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A bunch of hypocrites - Tavleen Singh, Indian Express
The opposition parties did the Prime Minister a favour last week with their silly ‘march’ to Rashtrapati Bhavan. As I watched the aged leaders totter up Raisina Hill under the leadership of Sonia Gandhi, I understood again why India gave Narendra Modi a full mandate. Not only was the protest march a relic of an older kind of politics, so were the statements the opposition leaders made. They belong to another India, a rural idyll in which there were no cities, no slums and no possibility of farmers moving...
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Sunny Deol and Delhi media high priests - S Sudhir Kumar, NitiCentral
Ram is the editor-in-chief of the Hindu group of publications. Right from the day the government has been sworn in, this newspaper has been on the forefront of the campaign that minorities are not safe in India anymore. Not a single day passes when an editorial or an op-ed does not mention the dangers of “intolerance” (of course because of Modi!). Small incidents, frivolous incidents were all hyped up and an environment of fear mongering was created. And before you would want to pounce on me to show proof...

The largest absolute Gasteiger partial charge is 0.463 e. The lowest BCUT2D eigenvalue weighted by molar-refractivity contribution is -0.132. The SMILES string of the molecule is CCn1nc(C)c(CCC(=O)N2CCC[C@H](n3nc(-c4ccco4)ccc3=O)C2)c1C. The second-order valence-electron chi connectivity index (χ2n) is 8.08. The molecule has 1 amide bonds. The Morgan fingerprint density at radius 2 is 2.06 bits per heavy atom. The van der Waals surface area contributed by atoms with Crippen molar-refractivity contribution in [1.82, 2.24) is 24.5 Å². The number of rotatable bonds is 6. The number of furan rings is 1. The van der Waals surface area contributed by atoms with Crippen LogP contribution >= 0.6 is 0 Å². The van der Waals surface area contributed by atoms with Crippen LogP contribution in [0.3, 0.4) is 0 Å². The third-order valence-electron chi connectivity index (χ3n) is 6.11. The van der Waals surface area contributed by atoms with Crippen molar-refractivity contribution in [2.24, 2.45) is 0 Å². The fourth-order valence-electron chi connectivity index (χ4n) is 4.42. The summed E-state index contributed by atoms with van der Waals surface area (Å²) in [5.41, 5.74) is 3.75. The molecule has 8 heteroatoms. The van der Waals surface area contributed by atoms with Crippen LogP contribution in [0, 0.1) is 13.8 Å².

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Going nuclear at sea - Iskander Rehman, Indian Express
Almost six years ago, in Visakhapatnam, Gursharan Kaur, wife of then Prime Minister Manmohan Singh, cracked a coconut on the hull of India’s first nuclear-powered ballistic missile submarine (SSBN). Subsequently named the INS Arihant or “destroyer of enemies”, the vessel was the result of decades of efforts by India’s nuclear scientists. For many years, bureaucratic languor, technical challenges and chronic difficulties in nuclear reactor miniaturisation appeared to ensure that progress...
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A resounding success or a Pyrrhic victory? - TV Ramachandran, Financial Express
The Great Indian Spectrum Auctions are moving on like a juggernaut and the yield to the exchequer is over R1 lakh crore and still counting. Much is the excitement in many government circles over this and many are the satisfied smiles over the expected healthy impact on the fiscal deficit. However some small voices are persistently raising the nagging doubt as to whether this is a really great win or actually a Pyrrhic victory. These do make us ponder on some fundamental aspects.
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The Modi regime's transparent e-auction is an eye-opener - A Surya Prakash, Pioneer
All those who were pouring ridicule on Mr Vinod Rai, the former Comptroller and Auditor-General of India for estimating the total loss from the arbitrary and non-transparent methods adopted by the Manmohan Singh regime to allocate coal blocks to be around Rs1.86 lakh crore, now have egg on their faces. It now transpires that the former CAG could well have under- estimated the loss, because the open and competitive bidding initiated by the Narendra Modi...